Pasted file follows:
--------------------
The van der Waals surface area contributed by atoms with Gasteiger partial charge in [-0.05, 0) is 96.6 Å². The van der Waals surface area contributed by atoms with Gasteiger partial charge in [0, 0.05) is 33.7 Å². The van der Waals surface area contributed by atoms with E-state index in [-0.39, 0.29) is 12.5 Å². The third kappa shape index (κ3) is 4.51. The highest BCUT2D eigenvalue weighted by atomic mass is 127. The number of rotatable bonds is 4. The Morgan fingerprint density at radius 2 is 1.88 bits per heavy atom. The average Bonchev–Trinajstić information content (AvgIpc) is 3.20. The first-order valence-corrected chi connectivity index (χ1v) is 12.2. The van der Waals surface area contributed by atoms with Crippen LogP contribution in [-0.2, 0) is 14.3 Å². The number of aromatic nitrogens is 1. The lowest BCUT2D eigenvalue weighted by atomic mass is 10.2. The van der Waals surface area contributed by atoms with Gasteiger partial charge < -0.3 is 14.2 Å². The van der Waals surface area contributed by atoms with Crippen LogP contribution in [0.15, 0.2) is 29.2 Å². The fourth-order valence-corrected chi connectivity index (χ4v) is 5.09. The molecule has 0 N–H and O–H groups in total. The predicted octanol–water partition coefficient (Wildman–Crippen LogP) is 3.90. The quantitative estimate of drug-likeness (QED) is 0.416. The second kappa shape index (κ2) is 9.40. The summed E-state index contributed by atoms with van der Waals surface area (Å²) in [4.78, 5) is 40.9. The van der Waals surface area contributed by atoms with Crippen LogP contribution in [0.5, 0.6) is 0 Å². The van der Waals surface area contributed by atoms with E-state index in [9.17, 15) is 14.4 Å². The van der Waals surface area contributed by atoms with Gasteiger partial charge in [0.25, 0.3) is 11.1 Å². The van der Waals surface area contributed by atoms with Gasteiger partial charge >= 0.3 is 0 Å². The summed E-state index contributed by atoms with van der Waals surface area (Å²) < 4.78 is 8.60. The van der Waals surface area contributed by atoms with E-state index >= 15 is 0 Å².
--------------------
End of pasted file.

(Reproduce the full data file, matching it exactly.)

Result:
The van der Waals surface area contributed by atoms with Gasteiger partial charge in [-0.05, 0) is 96.6 Å². The van der Waals surface area contributed by atoms with Gasteiger partial charge in [0, 0.05) is 33.7 Å². The van der Waals surface area contributed by atoms with E-state index in [-0.39, 0.29) is 12.5 Å². The third kappa shape index (κ3) is 4.51. The highest BCUT2D eigenvalue weighted by atomic mass is 127. The number of rotatable bonds is 4. The Morgan fingerprint density at radius 2 is 1.88 bits per heavy atom. The average Bonchev–Trinajstić information content (AvgIpc) is 3.20. The first-order valence-corrected chi connectivity index (χ1v) is 12.2. The van der Waals surface area contributed by atoms with Crippen LogP contribution in [-0.2, 0) is 14.3 Å². The number of aromatic nitrogens is 1. The lowest BCUT2D eigenvalue weighted by atomic mass is 10.2. The van der Waals surface area contributed by atoms with Gasteiger partial charge < -0.3 is 14.2 Å². The van der Waals surface area contributed by atoms with Crippen LogP contribution in [0.15, 0.2) is 29.2 Å². The fourth-order valence-corrected chi connectivity index (χ4v) is 5.09. The molecule has 0 N–H and O–H groups in total. The predicted octanol–water partition coefficient (Wildman–Crippen LogP) is 3.90. The quantitative estimate of drug-likeness (QED) is 0.416. The second kappa shape index (κ2) is 9.40. The summed E-state index contributed by atoms with van der Waals surface area (Å²) in [4.78, 5) is 40.9. The van der Waals surface area contributed by atoms with Crippen LogP contribution in [0.5, 0.6) is 0 Å². The van der Waals surface area contributed by atoms with E-state index in [9.17, 15) is 14.4 Å². The van der Waals surface area contributed by atoms with Gasteiger partial charge in [0.25, 0.3) is 11.1 Å². The van der Waals surface area contributed by atoms with Gasteiger partial charge >= 0.3 is 0 Å². The summed E-state index contributed by atoms with van der Waals surface area (Å²) < 4.78 is 8.60. The van der Waals surface area contributed by atoms with E-state index >= 15 is 0 Å².